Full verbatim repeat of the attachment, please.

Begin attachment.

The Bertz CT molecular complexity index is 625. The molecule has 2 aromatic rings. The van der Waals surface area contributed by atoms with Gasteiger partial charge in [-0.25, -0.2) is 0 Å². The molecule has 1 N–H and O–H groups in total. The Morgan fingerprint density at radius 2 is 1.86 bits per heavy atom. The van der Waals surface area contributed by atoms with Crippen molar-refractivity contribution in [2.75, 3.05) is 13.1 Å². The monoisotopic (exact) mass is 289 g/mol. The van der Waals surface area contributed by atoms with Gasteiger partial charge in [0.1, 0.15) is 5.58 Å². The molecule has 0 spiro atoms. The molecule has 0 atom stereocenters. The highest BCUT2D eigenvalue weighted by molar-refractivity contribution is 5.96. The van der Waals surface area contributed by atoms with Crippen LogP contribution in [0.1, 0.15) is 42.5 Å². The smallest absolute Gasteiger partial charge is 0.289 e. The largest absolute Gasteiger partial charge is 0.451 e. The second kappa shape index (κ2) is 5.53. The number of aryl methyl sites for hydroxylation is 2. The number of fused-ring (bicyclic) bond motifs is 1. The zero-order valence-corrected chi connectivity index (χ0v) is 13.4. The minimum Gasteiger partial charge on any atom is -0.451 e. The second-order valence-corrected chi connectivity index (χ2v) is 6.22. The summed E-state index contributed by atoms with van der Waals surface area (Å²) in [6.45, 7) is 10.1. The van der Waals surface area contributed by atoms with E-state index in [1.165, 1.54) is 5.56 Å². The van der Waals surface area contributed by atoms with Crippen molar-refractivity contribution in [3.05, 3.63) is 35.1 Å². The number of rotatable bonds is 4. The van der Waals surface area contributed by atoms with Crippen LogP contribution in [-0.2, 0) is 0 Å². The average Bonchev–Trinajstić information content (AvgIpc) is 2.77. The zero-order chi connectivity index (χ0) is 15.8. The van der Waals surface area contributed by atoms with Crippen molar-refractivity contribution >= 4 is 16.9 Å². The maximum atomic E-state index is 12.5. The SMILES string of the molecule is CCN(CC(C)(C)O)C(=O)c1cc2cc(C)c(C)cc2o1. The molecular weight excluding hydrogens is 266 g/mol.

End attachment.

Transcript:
The Bertz CT molecular complexity index is 625. The molecule has 2 aromatic rings. The van der Waals surface area contributed by atoms with Gasteiger partial charge in [-0.25, -0.2) is 0 Å². The molecule has 1 N–H and O–H groups in total. The Morgan fingerprint density at radius 2 is 1.86 bits per heavy atom. The van der Waals surface area contributed by atoms with Crippen molar-refractivity contribution in [2.75, 3.05) is 13.1 Å². The monoisotopic (exact) mass is 289 g/mol. The van der Waals surface area contributed by atoms with Gasteiger partial charge in [0.1, 0.15) is 5.58 Å². The molecule has 0 spiro atoms. The molecule has 0 atom stereocenters. The highest BCUT2D eigenvalue weighted by molar-refractivity contribution is 5.96. The van der Waals surface area contributed by atoms with Crippen LogP contribution in [0.1, 0.15) is 42.5 Å². The smallest absolute Gasteiger partial charge is 0.289 e. The largest absolute Gasteiger partial charge is 0.451 e. The second kappa shape index (κ2) is 5.53. The number of aryl methyl sites for hydroxylation is 2. The number of fused-ring (bicyclic) bond motifs is 1. The zero-order valence-corrected chi connectivity index (χ0v) is 13.4. The minimum Gasteiger partial charge on any atom is -0.451 e. The second-order valence-corrected chi connectivity index (χ2v) is 6.22. The summed E-state index contributed by atoms with van der Waals surface area (Å²) in [6.45, 7) is 10.1. The van der Waals surface area contributed by atoms with E-state index in [1.165, 1.54) is 5.56 Å². The van der Waals surface area contributed by atoms with Crippen molar-refractivity contribution in [3.05, 3.63) is 35.1 Å². The number of rotatable bonds is 4. The van der Waals surface area contributed by atoms with Crippen LogP contribution in [-0.2, 0) is 0 Å². The average Bonchev–Trinajstić information content (AvgIpc) is 2.77. The zero-order chi connectivity index (χ0) is 15.8. The van der Waals surface area contributed by atoms with Crippen molar-refractivity contribution >= 4 is 16.9 Å². The maximum atomic E-state index is 12.5. The SMILES string of the molecule is CCN(CC(C)(C)O)C(=O)c1cc2cc(C)c(C)cc2o1. The molecular weight excluding hydrogens is 266 g/mol.